Pear trees a link to St Ives' historic orchards
By Alec Smart
Historic pear trees opposite Sydney Grammar Preparatory School on Mona Vale Rd, St Ives. Photo: Alec Smart
Along a short stretch of Mona Vale Road, between Ayres Rd and the St Ives General Medical Practice (opposite Sydney Grammar School), sits a row of 18 pear trees.
Six are within a private garden; the remaining 12, behind a bus stop, are protected in their own recessed corridor. The construction crew that built the multi-occupancy dwellings behind considerately shielded them with a wall (following a Ku-Ring-Gai Council condition, added to the Development Application, to protect the trees).
These pear trees may be between 70 to 120 years old. Pear trees typically last between 15-20 years, but they can last decades - Guinness Book of Records has recorded a Manchurian pear tree (Pyrus ussuriensis) that is estimated to be 458 years old growing in the ancient pear garden of Shenchuan, Gansu, in China.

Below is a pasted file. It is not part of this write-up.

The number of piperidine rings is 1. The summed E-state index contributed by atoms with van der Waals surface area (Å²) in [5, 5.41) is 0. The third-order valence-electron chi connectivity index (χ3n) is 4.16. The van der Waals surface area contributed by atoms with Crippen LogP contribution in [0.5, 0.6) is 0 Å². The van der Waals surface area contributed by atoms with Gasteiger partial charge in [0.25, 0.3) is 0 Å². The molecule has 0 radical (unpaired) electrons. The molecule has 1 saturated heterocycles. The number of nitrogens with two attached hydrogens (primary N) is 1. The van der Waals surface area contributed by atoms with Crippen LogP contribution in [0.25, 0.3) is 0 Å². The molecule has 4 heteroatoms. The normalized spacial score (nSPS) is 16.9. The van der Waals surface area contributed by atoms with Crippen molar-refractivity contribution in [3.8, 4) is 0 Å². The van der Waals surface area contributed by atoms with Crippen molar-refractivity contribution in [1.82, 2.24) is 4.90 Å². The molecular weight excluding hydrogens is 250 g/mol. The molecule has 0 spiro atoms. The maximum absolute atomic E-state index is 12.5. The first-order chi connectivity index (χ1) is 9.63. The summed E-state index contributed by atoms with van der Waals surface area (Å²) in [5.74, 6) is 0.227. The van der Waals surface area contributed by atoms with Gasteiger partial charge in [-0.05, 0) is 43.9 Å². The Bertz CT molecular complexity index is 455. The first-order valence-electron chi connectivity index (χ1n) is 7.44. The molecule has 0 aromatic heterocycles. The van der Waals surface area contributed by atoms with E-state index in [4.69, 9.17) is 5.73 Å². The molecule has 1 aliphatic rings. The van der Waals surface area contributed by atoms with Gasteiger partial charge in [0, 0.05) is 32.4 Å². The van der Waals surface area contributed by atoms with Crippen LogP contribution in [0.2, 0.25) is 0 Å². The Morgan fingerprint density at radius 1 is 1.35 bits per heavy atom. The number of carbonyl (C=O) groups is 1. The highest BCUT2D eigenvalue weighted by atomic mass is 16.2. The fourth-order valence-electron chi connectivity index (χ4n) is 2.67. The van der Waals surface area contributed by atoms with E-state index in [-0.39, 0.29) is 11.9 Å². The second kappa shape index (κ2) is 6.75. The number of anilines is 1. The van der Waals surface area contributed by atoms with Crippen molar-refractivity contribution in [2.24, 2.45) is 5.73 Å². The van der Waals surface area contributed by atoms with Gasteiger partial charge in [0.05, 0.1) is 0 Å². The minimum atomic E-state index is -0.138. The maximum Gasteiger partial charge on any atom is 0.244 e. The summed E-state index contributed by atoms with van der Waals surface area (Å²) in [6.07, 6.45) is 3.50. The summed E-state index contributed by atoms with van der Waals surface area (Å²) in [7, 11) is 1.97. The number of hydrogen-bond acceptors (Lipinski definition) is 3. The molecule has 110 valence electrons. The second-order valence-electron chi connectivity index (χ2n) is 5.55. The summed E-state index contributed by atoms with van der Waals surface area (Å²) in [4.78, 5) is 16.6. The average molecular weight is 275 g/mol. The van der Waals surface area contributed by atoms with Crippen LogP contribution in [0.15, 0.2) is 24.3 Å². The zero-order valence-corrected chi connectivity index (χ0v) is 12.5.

When the fruit is ripe it falls and gathers all around the trees, lining the footpath and the ground in a thick, sweet-scented carpet. Most people ignore this harvest, perhaps because they’re described as bland in flavour, despite their juiciness, and let the pears rot where they fall.
However, they can be eaten raw and make a fine addition to chutneys and stewed fruit desserts – but not pies or jams, because of their high liquid content.
Rotting pears beneath the historic trees. They are juicy but bland, although they're good for stewing. Photo: Alec Smart
As a boy, I remember cycling along the footpath between Hassall Park rugby training and St Ives village centre, mindful that, at certain times of year, the decomposing pears along this stretch could make the ground treacherously slippery. One misjudged turn over a squishy black pear corpse could cause you to topple and fall from your bike. Joggers and the elderly had to be nimble-footed too.